Starfucker's Vowel-Free and on the Dancefloor
Sluggish after a night spent driving from Portland, Oregon, to Oakland, California, Starfucker's lead singer, Josh Hodges, was still happy to talk about his electro-dance trio's unique vision and provocative moniker, one that's gone through quite a few changes in just the last year.
"The name didn't come from that Rolling Stones song," Hodges says. "Besides, that's not even a very good song. There's a Nine Inch Nails song called that as well, but it's purely coincidence that we are called Starfucker and those two songs have that title."
Though the name was already taken by an all-girl punk act from Belgium, Hodges said it just felt right. "Thankfully, the girl band broke up so we didn't worry about a lawsuit," Hodges explains. "But I don't think you can even copyright a name with the word 'fuck' in it."
Catch Starfucker Friday, January 13, at the Prophet Bar. Painted Palms and Alexico open.
And even though the name Starfucker felt right to the Portland-based group, their label thought otherwise. On promotional material, the band is often referred to simply as STRFKR. Seems the all-caps version is a lot easier to sell.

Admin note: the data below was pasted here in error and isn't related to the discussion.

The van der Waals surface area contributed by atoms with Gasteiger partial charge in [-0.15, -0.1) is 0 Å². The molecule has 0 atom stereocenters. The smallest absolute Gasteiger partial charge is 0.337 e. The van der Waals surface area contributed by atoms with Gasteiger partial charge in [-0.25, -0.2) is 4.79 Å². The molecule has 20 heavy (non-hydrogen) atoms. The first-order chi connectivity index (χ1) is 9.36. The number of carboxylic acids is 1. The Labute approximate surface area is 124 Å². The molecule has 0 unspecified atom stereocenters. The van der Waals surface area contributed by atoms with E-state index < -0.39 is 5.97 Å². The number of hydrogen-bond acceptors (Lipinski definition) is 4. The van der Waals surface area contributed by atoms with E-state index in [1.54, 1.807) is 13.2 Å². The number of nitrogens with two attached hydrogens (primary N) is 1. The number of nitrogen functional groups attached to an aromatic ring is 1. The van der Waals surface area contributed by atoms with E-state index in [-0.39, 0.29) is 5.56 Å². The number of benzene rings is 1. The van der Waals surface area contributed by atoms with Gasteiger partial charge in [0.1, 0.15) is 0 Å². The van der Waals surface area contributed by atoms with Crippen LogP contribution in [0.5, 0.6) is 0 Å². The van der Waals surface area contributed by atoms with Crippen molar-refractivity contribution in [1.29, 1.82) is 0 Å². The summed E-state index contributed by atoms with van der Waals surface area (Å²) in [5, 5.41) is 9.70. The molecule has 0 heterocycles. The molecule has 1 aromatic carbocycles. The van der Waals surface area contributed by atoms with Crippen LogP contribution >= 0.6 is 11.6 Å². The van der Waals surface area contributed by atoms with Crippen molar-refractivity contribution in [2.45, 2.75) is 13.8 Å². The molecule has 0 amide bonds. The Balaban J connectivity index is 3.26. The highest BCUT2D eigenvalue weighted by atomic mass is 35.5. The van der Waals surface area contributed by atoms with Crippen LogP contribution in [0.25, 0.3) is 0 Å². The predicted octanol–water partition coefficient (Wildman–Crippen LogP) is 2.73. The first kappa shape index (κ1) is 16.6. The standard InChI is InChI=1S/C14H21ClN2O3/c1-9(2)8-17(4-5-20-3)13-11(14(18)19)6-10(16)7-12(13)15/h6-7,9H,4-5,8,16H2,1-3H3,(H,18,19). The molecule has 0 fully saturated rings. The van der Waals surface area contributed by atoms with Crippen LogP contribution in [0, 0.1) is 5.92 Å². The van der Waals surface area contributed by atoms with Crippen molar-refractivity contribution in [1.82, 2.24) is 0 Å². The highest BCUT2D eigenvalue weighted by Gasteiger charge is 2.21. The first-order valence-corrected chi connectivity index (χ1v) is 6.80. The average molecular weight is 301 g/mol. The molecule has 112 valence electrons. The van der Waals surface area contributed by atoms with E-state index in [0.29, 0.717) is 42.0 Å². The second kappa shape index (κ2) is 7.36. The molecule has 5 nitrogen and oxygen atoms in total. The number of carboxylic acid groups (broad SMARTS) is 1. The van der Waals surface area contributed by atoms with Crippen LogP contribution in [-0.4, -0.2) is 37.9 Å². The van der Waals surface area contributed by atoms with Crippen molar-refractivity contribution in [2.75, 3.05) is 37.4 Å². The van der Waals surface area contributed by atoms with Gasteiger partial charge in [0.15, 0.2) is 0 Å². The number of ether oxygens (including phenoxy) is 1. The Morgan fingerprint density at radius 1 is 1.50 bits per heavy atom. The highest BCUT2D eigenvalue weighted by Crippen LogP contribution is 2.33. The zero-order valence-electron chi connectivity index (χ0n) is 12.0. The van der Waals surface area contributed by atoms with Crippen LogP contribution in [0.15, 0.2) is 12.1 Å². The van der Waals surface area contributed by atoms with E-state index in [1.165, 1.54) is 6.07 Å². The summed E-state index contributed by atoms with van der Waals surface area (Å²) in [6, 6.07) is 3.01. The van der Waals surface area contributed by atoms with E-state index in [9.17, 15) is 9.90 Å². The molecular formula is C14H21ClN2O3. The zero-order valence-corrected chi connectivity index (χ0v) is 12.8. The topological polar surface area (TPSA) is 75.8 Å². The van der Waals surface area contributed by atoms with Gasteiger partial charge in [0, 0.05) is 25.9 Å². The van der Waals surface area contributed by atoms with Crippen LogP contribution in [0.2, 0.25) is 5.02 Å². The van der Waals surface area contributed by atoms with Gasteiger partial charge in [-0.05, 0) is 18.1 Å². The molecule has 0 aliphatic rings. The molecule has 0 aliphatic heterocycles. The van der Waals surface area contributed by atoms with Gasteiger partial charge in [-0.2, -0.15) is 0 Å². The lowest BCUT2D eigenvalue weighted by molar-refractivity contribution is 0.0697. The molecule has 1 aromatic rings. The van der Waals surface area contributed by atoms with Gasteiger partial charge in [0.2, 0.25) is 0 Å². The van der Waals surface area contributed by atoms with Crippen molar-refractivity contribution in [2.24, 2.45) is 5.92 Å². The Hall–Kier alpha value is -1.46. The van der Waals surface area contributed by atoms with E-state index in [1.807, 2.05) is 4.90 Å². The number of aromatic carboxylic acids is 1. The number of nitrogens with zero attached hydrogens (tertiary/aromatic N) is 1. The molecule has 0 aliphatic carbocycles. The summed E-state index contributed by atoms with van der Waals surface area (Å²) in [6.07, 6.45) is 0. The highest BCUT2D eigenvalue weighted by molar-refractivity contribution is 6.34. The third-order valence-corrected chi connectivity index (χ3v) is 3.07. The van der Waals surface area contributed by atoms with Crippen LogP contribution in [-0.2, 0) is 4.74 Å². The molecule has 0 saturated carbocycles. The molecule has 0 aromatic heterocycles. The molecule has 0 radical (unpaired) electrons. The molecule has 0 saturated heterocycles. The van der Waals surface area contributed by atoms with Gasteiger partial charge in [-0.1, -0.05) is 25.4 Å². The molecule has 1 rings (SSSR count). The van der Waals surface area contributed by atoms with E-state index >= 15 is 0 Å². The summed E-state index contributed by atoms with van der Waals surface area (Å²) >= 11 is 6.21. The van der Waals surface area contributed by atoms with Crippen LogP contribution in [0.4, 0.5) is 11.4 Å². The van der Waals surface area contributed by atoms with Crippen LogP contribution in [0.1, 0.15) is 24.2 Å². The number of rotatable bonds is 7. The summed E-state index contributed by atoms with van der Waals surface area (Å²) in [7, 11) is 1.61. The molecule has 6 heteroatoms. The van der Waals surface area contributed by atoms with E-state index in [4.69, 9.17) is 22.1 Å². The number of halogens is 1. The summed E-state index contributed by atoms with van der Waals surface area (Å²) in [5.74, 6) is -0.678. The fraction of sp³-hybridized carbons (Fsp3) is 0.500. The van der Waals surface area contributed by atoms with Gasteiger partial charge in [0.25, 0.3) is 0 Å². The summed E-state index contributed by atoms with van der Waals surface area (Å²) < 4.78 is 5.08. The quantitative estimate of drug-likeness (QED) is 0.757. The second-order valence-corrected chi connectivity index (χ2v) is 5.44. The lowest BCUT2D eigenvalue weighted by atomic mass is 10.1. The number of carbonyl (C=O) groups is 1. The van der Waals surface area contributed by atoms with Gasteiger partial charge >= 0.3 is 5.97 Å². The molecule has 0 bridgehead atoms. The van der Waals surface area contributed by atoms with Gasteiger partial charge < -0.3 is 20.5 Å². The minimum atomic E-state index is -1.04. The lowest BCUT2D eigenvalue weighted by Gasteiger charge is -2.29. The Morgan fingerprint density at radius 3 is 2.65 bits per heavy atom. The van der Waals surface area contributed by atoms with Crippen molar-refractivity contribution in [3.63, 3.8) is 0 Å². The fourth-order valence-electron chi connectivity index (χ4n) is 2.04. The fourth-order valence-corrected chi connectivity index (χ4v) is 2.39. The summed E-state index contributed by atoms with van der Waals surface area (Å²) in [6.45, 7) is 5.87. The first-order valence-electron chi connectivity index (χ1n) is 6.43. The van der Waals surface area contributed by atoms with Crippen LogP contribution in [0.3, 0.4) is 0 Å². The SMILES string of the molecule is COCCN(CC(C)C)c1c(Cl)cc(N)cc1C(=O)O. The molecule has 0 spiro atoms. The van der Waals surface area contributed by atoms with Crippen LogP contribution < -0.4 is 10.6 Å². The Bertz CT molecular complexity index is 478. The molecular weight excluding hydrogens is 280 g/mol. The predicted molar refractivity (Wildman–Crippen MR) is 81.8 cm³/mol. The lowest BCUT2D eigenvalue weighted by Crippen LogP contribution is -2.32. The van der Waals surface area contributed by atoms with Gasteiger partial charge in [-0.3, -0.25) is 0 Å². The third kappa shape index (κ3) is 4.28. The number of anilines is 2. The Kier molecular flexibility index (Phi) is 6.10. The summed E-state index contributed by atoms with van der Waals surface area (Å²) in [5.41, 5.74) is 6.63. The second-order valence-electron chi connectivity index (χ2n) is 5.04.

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"We get so much grief from some longtime fans when they see that," says Hodges, "but STRFKR is just easier and looks really cool on posters."
Absence of vowels aside, Hodges and crew still create colorful, dance-friendly electronic pop to go along with the aesthetic. Their most recent Polyvinyl LP, Reptilians, features edge-of-disco songs such as "Death As a Fetish" and "The White of Noon," which have drawn comparisons to The Postal Service and Passion Pit, though Starfucker's dance DNA goes back to NYC in the early '80s. Hodges certainly doesn't mind the more modern comparisons.
"There are certainly worse bands to be compared to," he says. "People are always looking for something tangible to relate our music to, and if we play a smaller town where people aren't familiar with us, it's always cool to bring up those bands."
While some dance music is written off as just a thumping beat without a melody, Hodges wanted to make the beat simply the byproduct of a great song.
"I just wanted to write dance songs that could stand up as regular songs with choruses and verses," Hodges says. "But if you're at one of our shows and you don't like the music, you can still always dance."
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